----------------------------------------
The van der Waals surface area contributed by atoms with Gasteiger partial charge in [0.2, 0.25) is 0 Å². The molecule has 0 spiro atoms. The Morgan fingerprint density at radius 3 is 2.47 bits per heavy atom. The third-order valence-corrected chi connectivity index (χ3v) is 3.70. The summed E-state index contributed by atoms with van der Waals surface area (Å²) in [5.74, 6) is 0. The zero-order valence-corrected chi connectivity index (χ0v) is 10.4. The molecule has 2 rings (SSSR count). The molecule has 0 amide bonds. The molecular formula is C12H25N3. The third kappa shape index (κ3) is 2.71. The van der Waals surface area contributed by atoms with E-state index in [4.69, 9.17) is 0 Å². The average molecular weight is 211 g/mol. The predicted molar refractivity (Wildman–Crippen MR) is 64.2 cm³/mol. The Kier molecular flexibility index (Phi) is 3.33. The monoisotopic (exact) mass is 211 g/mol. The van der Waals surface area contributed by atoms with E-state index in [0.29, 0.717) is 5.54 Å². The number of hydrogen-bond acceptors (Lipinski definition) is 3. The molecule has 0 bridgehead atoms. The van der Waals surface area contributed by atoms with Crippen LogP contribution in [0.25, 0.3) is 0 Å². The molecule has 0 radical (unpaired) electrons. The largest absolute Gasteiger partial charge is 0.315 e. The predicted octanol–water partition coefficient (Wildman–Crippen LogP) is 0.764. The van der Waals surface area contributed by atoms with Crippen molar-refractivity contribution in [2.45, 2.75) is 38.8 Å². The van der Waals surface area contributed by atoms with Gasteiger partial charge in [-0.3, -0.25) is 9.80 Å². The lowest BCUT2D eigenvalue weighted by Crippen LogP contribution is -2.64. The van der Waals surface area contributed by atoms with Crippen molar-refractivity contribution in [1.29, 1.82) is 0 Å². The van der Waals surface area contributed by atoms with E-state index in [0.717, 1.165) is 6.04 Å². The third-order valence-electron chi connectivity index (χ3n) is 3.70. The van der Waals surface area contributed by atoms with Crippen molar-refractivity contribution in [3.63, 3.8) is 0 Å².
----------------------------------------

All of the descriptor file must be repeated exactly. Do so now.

The van der Waals surface area contributed by atoms with Gasteiger partial charge in [0.2, 0.25) is 0 Å². The molecule has 0 spiro atoms. The Morgan fingerprint density at radius 3 is 2.47 bits per heavy atom. The third-order valence-corrected chi connectivity index (χ3v) is 3.70. The summed E-state index contributed by atoms with van der Waals surface area (Å²) in [5.74, 6) is 0. The zero-order valence-corrected chi connectivity index (χ0v) is 10.4. The molecule has 2 rings (SSSR count). The molecule has 0 amide bonds. The molecular formula is C12H25N3. The third kappa shape index (κ3) is 2.71. The van der Waals surface area contributed by atoms with E-state index in [4.69, 9.17) is 0 Å². The average molecular weight is 211 g/mol. The predicted molar refractivity (Wildman–Crippen MR) is 64.2 cm³/mol. The Kier molecular flexibility index (Phi) is 3.33. The monoisotopic (exact) mass is 211 g/mol. The van der Waals surface area contributed by atoms with E-state index in [0.29, 0.717) is 5.54 Å². The number of hydrogen-bond acceptors (Lipinski definition) is 3. The molecule has 0 bridgehead atoms. The van der Waals surface area contributed by atoms with Crippen LogP contribution in [0.25, 0.3) is 0 Å². The molecule has 0 radical (unpaired) electrons. The largest absolute Gasteiger partial charge is 0.315 e. The predicted octanol–water partition coefficient (Wildman–Crippen LogP) is 0.764. The van der Waals surface area contributed by atoms with Crippen molar-refractivity contribution in [2.45, 2.75) is 38.8 Å². The van der Waals surface area contributed by atoms with Gasteiger partial charge in [-0.3, -0.25) is 9.80 Å². The lowest BCUT2D eigenvalue weighted by Crippen LogP contribution is -2.64. The van der Waals surface area contributed by atoms with Crippen molar-refractivity contribution in [1.29, 1.82) is 0 Å². The van der Waals surface area contributed by atoms with E-state index in [0.717, 1.165) is 6.04 Å². The third-order valence-electron chi connectivity index (χ3n) is 3.70. The van der Waals surface area contributed by atoms with Crippen molar-refractivity contribution in [3.63, 3.8) is 0 Å².